Homes are changing and so is senior living. Lennar’s Everything’s Included® program features the innovative Wi-Fi CERTIFIED™ Home Design, providing homebuyers with a home ready for the future of technology. In this recent Senior Housing News article, Jack Silverstein explains why senior living providers are looking to Lennar when it comes to smart homes.
Outcomes and data are still trickling out, however. In the meantime, senior living operators who want to learn more about smart homes should look to Lennar Corporation. The Miami-based company does not build senior housing and is exclusively an all-ages, market-rate builder. But it is relevant to senior living because it is the largest homebuilder in the United States, and in 2017 it made history with the first full home environment to receive Wi-Fi certification from the Wi-Fi Alliance, a nonprofit that serves as the stamp of approval of smart devices in the U.S.
Working with Amazon, Lennar now plans to go fully Wi-Fi Certified with its entire portfolio, approximately 250,000 home sites and 1,300 residential communities in 49 markets across 21 states.
Senior living operators can learn these three lessons from Lennar, which they can apply to their own pursuit of smart homes.
Lesson 1: Smart homes in senior living benefit today’s resident, but they are for tomorrow’s
The notion that today’s seniors are uninterested in smart technology is as antiquated as rotary phones.
Despite a lag behind younger generations, today’s senior is growing increasingly comfortable with this technology. Pew Research Center shows that the percentage of people 65 and up who own smartphones quadrupled from 2011 to 2016, while the percentage of 65+ adults using the internet grew five times from 2000 to 2016.
The senior living Alexa pilot programs and other use cases popping up nationwide are proving successful. In November of 2017, for instance, Kisco announced that 79% of residents at The Cardinal were engaging with the K4Connect dashboard.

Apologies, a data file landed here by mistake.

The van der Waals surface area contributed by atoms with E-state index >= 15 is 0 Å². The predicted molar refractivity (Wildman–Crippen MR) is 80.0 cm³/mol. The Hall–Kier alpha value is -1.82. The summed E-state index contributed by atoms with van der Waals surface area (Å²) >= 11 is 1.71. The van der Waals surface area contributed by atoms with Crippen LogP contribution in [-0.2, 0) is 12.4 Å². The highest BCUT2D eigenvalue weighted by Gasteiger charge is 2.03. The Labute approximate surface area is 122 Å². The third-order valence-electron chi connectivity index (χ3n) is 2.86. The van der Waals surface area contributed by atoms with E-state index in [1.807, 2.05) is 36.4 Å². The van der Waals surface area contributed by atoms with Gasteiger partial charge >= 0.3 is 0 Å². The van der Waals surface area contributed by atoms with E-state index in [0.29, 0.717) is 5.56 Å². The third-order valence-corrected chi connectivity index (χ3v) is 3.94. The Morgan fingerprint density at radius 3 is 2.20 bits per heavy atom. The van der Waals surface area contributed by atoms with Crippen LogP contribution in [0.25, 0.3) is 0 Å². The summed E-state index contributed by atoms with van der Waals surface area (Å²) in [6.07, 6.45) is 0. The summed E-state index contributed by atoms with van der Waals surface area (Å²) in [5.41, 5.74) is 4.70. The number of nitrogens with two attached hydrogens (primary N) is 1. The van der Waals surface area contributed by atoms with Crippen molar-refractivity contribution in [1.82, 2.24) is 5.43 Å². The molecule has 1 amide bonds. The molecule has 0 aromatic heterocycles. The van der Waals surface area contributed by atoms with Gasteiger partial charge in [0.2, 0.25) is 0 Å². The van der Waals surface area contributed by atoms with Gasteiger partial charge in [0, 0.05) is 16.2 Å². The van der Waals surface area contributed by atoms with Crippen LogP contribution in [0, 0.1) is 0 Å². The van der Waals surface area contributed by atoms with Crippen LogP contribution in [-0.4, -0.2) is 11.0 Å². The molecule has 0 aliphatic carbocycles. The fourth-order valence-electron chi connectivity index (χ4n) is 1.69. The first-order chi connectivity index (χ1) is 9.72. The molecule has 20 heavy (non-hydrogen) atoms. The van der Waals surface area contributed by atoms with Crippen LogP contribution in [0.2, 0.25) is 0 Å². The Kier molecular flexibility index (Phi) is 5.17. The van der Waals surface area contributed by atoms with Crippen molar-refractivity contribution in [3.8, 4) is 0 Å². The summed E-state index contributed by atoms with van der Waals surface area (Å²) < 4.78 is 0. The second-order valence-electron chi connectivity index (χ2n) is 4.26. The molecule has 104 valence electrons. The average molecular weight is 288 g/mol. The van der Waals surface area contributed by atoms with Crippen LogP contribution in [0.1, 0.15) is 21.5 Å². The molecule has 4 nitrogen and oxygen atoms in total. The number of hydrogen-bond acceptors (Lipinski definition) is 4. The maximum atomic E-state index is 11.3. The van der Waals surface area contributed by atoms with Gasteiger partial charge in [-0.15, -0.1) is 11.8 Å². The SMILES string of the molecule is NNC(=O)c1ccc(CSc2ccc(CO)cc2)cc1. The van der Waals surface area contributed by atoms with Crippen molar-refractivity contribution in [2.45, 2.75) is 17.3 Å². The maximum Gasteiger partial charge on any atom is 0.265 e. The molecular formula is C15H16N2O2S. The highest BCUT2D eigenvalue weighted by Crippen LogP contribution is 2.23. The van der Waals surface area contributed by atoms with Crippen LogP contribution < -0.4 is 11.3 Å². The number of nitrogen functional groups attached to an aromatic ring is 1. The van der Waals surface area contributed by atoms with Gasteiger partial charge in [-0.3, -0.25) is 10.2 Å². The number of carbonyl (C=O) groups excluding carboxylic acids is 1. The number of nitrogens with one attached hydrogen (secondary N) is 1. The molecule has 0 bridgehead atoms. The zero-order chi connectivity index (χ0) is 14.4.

But the key reason that senior living operators are pivoting to smart homes today is for the competitive advantage it gives them with tomorrow’s resident. These future seniors will be accustomed to smart homes by the time they reach senior living. The 2018 Global Smart Home Forecast from Strategy Analytics lists the entire smart home market at $93 billion in 2018, with potential growth to $143 billion in 2023.
By that time, 14% of houses worldwide are expected to have at least one type of smart system. The cycle will continue: the more prevalent the tech, the more demand from those who don’t yet have it. Already today, nearly 80% of home buyers express an interest in smart technology.
“Ostensibly, what we are doing is future-proofing the home — that is what’s important,” says Danielle Tocco, vice president of communications for Lennar Corporation.
Lesson 2: Ensure total Wi-Fi connectivity with no dead spots
Lennar achieved Wi-Fi certification with two simple steps, either or both of which senior living operators can accomplish. First, they partnered with Ruckus Networks, (now part of Arris Group of Sunnyvale, California) to set Wi-Fi access points with no dead spots. They confirmed the absence of dead spots by creating a heat map of the house to test connectivity at every point.
This total connectivity gives Lennar’s homes the technological infrastructure that both enables all of today’s smart technology, and facilitates tomorrow’s home smart tech devices, even ones not yet known.